Taxonomy-defined dimensions will need to be handled generically, rather than selected with a literal QName:

for dim in Object.keys(fact.dimensions) {
    var dimVal = fact.dimensions[dim];

7 Period representation - durations

The period dimension can be either an instant or a duration. In the case of a duration, the Working Group considered modelling the period dimension as a pair of properties (start and end), as a single property with a string value, and as a single property with an object value containing start and end members.

A single property was deemed most appropriate, but raises the question of how to specify the value. ISO8601 defines a format for expressing time intervals, but this is very poorly supported by in common languages, and provides significant flexibility in format. For example, a year starting at 2001-01-01 can be expressed as any of:


Given the lack of support for this format in common libraries, it was felt that allowing this full flexibility placed an unreasonable burden on implementers of consuming software, and so instead a restricted version permitting only the first format has been adopted. This can be split into a pair of ISO8601 date time values with a simple string split on the / character.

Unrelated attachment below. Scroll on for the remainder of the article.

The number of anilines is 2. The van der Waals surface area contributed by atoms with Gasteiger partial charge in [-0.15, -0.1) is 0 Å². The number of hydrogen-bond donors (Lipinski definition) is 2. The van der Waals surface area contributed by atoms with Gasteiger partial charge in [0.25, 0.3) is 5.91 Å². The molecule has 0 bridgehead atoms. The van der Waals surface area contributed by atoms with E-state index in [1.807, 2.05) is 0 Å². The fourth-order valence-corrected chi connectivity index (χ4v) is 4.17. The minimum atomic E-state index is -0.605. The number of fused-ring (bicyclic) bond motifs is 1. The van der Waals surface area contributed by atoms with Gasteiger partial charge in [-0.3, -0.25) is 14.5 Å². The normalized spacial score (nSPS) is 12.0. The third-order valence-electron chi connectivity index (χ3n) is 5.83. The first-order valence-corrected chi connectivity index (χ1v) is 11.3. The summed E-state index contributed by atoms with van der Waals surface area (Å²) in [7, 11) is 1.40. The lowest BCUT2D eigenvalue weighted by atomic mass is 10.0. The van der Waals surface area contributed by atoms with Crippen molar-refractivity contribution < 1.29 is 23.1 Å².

Using a string value was deemed preferable to an object with separate components for consistency with all other dimensions.

8 Period representation - time component

XBRL v2.1 permits the time component of date times to be omitted, but applies a different interpretation depending on the context in which it is used:

This allows durations to be expressed in the natural, inclusive form. For example, we would typically describe 2001 as "1st Jan 2001 to 31st December 2001", but has lead to a significant number of off-by-one bugs in software.

The group considered:

  1. Maintaining the XBRL v2.1 semantics,
  2. Always intepretting a missing time component as 00:00:00 on that day, and
  3. Making the time component mandatory

The group was keen to avoid repeating the confusion caused by (1), but felt that switching to (2) would cause further confusion due to the differences to v2.1. Although somewhat more verbose, (3) is the easiest for developers to work with, as it uses standard ISO8601 date times, and requires no special processing at all.

9 Representation of Extensible Enumeration values

The Extensible Enumerations 2.0 specification permits the definition of concepts that take as their value a set of expanded names. Various approaches were considered for the xBRL-JSON representation of such facts:

  1. A JSON list of QName values.
  2. A space-separated list of QNames.
  3. A space-separated list of Clark names or expanded name URIs.

Approach (2) was chosen over (1) because it means that all fact values share the same JSON type of "String". This makes parsing and simple value comparison easier, particularly for processors that do not have type information from a taxonomy available.

The approach taken is consistent with the representation of duration periods (see Section 7).